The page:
The World Bank is overhauling procurement processes that were established in the 1970s to become more strategic and cut costs.
CPO Christopher Browne told SM this involved a shift from “one-size-fits-all” to a “more tailored” approach.
The bank has a procurement spend of £26 billion a year and deals with 168 countries with vastly different needs and capabilities, ranging from war-torn states such as Afghanistan to fast-growing developing nations like China. Projects range from small social projects, such as supporting women’s access to justice in Yemen, to building a new underground train system in China.
The bank itself does not do any procurement on behalf of borrower countries, but they must use its set of guidelines and its standard bid documents, and the bank oversees the process.
“In a nutshell, that is the conundrum of procurement in the World Bank. I can’t think of another organisation that has to deal with all these variables,” said Browne.
He said traditionally the bank had dealt with this problem with a universal, standardised approach, which was reassuring for suppliers in the 1970s that were “more reticent about working in different parts of the world”.
“The approach to deal with diversity historically has been through consistency and standardisation,” he said. “From a business perspective, if you are bidding for a World Bank contract you know exactly how the system works no matter where you are in the world. That was the logic.”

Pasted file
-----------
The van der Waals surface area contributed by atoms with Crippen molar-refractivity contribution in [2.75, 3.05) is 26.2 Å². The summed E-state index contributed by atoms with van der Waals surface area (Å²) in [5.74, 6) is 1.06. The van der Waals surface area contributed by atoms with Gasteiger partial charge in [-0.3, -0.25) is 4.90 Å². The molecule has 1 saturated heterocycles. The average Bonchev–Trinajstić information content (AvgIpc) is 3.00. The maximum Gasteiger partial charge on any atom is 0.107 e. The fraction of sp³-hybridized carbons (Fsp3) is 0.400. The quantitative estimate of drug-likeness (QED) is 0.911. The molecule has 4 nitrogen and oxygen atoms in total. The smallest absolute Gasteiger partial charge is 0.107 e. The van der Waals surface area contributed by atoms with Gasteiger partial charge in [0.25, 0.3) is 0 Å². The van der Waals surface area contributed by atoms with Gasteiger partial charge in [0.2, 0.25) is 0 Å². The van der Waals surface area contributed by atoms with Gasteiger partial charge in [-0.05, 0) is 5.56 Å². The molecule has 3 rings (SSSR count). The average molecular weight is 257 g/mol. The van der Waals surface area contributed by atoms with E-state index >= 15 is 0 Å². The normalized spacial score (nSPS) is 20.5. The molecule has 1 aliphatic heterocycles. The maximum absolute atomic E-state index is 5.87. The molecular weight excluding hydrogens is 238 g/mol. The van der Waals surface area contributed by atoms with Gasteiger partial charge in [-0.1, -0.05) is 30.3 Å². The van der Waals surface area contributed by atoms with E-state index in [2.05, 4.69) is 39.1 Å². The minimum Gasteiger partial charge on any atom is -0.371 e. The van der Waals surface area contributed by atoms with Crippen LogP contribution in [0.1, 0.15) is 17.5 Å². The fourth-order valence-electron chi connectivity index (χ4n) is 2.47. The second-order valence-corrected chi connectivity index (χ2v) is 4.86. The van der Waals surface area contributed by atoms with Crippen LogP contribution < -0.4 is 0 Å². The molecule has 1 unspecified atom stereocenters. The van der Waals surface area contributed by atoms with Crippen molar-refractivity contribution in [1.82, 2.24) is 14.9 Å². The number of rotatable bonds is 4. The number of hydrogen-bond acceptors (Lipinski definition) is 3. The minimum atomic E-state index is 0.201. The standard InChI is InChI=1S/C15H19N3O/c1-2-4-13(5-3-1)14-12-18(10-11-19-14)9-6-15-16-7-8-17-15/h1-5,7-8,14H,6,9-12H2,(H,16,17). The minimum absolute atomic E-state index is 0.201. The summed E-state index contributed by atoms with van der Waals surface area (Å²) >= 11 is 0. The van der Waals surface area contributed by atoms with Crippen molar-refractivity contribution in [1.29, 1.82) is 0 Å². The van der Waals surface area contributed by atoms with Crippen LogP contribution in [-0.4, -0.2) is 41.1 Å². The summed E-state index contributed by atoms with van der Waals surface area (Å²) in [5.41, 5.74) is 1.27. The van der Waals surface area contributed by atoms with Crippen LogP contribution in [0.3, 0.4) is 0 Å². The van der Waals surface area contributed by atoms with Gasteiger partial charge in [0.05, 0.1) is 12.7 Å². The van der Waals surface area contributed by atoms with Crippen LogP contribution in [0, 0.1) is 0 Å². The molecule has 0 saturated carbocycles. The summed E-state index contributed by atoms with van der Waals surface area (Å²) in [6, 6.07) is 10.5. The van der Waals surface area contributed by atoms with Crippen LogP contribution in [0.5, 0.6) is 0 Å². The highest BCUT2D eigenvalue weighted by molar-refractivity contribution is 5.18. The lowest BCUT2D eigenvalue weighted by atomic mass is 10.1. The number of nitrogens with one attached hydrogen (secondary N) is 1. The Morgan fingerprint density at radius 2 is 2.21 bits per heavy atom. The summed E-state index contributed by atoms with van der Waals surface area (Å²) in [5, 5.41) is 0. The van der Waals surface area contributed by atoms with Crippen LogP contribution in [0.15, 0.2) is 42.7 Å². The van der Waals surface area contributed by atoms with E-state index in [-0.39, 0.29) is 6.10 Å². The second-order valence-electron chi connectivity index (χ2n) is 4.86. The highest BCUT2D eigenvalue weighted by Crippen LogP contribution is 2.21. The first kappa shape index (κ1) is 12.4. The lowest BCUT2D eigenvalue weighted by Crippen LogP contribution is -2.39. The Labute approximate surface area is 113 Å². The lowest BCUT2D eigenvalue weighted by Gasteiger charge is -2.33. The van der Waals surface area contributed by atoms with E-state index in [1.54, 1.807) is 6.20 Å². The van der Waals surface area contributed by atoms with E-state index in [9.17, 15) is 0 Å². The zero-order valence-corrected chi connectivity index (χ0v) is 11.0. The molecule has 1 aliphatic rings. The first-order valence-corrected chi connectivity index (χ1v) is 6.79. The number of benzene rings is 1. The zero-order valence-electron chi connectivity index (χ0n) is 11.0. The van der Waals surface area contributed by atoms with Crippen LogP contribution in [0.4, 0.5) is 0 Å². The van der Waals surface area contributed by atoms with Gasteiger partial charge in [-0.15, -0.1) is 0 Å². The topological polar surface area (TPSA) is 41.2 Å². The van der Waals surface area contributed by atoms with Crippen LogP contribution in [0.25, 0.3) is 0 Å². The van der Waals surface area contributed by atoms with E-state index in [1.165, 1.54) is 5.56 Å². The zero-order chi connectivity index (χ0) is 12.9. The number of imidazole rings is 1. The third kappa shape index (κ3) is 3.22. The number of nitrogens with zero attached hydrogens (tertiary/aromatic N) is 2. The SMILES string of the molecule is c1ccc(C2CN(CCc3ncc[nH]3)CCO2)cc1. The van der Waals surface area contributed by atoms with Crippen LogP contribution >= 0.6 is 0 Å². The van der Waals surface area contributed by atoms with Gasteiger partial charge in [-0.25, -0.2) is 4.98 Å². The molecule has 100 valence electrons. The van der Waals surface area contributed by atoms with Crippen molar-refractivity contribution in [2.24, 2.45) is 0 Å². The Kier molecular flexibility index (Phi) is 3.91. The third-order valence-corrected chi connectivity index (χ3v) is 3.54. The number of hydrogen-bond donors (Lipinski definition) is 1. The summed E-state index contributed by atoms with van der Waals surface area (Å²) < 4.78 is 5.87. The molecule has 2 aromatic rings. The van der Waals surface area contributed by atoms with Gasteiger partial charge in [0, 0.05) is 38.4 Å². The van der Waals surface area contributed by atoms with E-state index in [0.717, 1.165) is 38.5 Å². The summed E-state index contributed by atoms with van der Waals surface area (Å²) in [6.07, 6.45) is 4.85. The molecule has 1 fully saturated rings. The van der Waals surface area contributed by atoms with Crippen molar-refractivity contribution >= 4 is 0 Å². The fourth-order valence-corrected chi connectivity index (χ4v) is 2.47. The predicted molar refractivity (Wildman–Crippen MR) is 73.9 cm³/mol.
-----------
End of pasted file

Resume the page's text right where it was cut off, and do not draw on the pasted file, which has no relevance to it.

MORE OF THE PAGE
But Browne now wants to cut unnecessary red tape so “we can release time from compliance activities to support more strategic and complex projects”.
“The traditional approach of managing diversity through consistency isn’t really working in today’s globalised environment,” he said.
Browne said this involved tailoring processes to suit the level of risk of a particular project. “One country needs 100 signatures to get a contract approved,” he said.
Cutting project timelines and costs and finding economies of scale are among the goals of the work, which will replace the single procurement blueprint with a number of different models suitable for different situations. “I think there is cost we can take out of the system,” he said.
Browne, who is leading the reform programme, sought the views of 2,000 people in 100 countries before presenting proposals to the bank’s board, which gave the go-ahead to the reforms in November.
Further work will take place, but Browne hopes to have the changes in place from 2015.